We bought the pressure treated wood for the frame and somehow managed to get 16 foot boards in our E150 van.
Of course this weekend is supposed to be beastly hot again so we shall see how much work can get done on the bridge.

Monday, July 11, 2016

My Spinning Wheels Part I (Or How to Repair a Broken Flyer)

Let me introduce Caroline. She is a 1970s Country Craftsman I recently bought for $45.
She was being sold by a family cleaning out their basement. The wheel had belonged to the man's mother; although he doesn't think she used it for spinning. He just remembers it as decoration. It was made by Rooney and he retired in 1982 so it is older than my oldest son. Caroline is missing the last piece of the distaff and the flyer was broken. The family were thrilled that we would be fixing it up and using it as a spinning wheel.
Now that she is all repaired she spins like a dream. I can spin so much finer on this wheel than on the Louet.
My husband Alan will now take over this post and explain his repair.

The flyer came repaired with hot glue and was not only a mess but was drastically out of alignment. Removing the glue was easy as all I had to do was reheat it and wipe it off. A mild wire brushing removed most of the visible residue. There were small pieces of the flyer missing and since there was old dried glue soaked into the joint it was doubtful a simple new glue-up was going to hold. The real solution was to remove enough old wood to glue in a sizable block of new wood and re-drill the hole for the spindle.


I selected hickory from a previous project to use as the fill-in block. Hickory is a great wood for this application since it resists splitting on the grain.





First thing is to make a template. Align it as best as possible and establish a square reference line, in this case its the long axis between the wings, that will be used later to find the center for drilling the spindle hole. The template will also be used during the glue-up.






Squaring off from the reference line and marking the flyer pieces for trimming out the bad joint.


The new wood block glued in place. The block is oversized at this point as the excess will be sanded away once the glue has set. There is a small piece of parchment paper under the joint to keep it from being glued to the template. Any clamping arrangement will work as long as it puts adequate pressure on the glue surfaces. Fit it up before applying the glue to make sure your clamping arrangement will work.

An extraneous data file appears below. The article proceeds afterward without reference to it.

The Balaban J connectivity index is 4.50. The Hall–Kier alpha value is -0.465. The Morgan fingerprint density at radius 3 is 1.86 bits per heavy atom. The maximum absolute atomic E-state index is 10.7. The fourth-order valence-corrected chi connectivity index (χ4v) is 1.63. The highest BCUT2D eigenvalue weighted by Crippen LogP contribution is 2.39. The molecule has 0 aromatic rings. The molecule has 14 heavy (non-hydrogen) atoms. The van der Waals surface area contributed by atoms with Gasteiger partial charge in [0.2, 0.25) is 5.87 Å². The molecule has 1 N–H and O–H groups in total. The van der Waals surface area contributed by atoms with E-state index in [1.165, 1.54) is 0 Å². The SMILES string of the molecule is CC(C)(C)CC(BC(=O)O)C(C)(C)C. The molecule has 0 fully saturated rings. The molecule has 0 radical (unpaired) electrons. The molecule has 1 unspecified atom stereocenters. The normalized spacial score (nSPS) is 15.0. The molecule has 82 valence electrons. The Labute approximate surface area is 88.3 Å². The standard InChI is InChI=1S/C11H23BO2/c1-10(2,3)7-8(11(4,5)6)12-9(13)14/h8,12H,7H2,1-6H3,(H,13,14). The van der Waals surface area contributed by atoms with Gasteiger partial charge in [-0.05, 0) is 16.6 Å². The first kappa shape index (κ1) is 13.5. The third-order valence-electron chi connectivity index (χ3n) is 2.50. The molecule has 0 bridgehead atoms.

The glued-up and sanded flyer. (the yellow color is due to the lighting/camera)




Not knowing how the flyer was broken in the first place, I thought reinforcing the joint with a 1/4 inch wood dowel would be a good idea. The flyer is set up in a jig for drilling the 1/4 inch hole. A useful tip to know is that soft wood dowel from a home center or hardware store is actually smaller than the  advertised size. This drill bit is just under 1/4 inch to make sure the dowel will be snug. After the hole is drilled support the flyer well, dribble glue into the hole, and gently but firmly drive the dowel through. Later when the spindle hole is drilled it will intersect and go right through the dowel.




Back on the template to find the center line for the spindle hole. Taking half the distance between the wings of the flyer and making a right angle line through the joint shows where the hole will go.


Squared up on the drill press and well supported for the through hole. The spindle is a precise 1/4 inch but has slightly over sized splines at the end to hold the flyer so it's important the hole is drilled to exactly 1/4 inch, clean and true.

The completed assembly ready to go back on the spinning wheel

And now a little dissertation on the repair versus replacement philosophy. Though it would not have been very difficult to replicate the whole piece or have it replaced by a professional, I get a great sense of gratification that comes from restoring what one craftsman has painstakingly made with the expectation of lasting for generations. Saving the original from an early demise brings continuity to the project as a whole and is also by proxy a communication from one craftsman to another. It shows appreciation and respect for both the piece and it's creator. Also, the ideology of repair delays the universal law of decay, which will destroy all things given enough time. A pleasant afternoon in the shop becomes in a small way a defiance of the universe itself. How about that!


Wednesday, July 6, 2016

Demolishing the Old Bridge

This old bridge's time was up.
Not only were some of the boards missing, the end opposite the house had slid down the bank about two feet. It was impossible to take a wheel barrow across the bridge and stepping onto the bridge when it was wet and slippery was just plain dangerous.
After stripping off the planking the supports came up easily with a tug from the tractor.
The replacement bridge will be a simple flat structure spanning across the stream. The south side will be about two feet higher in elevation. We debated steps/no steps/arched etc. but I need to be able to take a hand cart across the bridge. So a simple structure it will be; which will also be simpler and easier for Alan to build. We'll have a hand rail on one side so I can pretty it up with some flower boxes.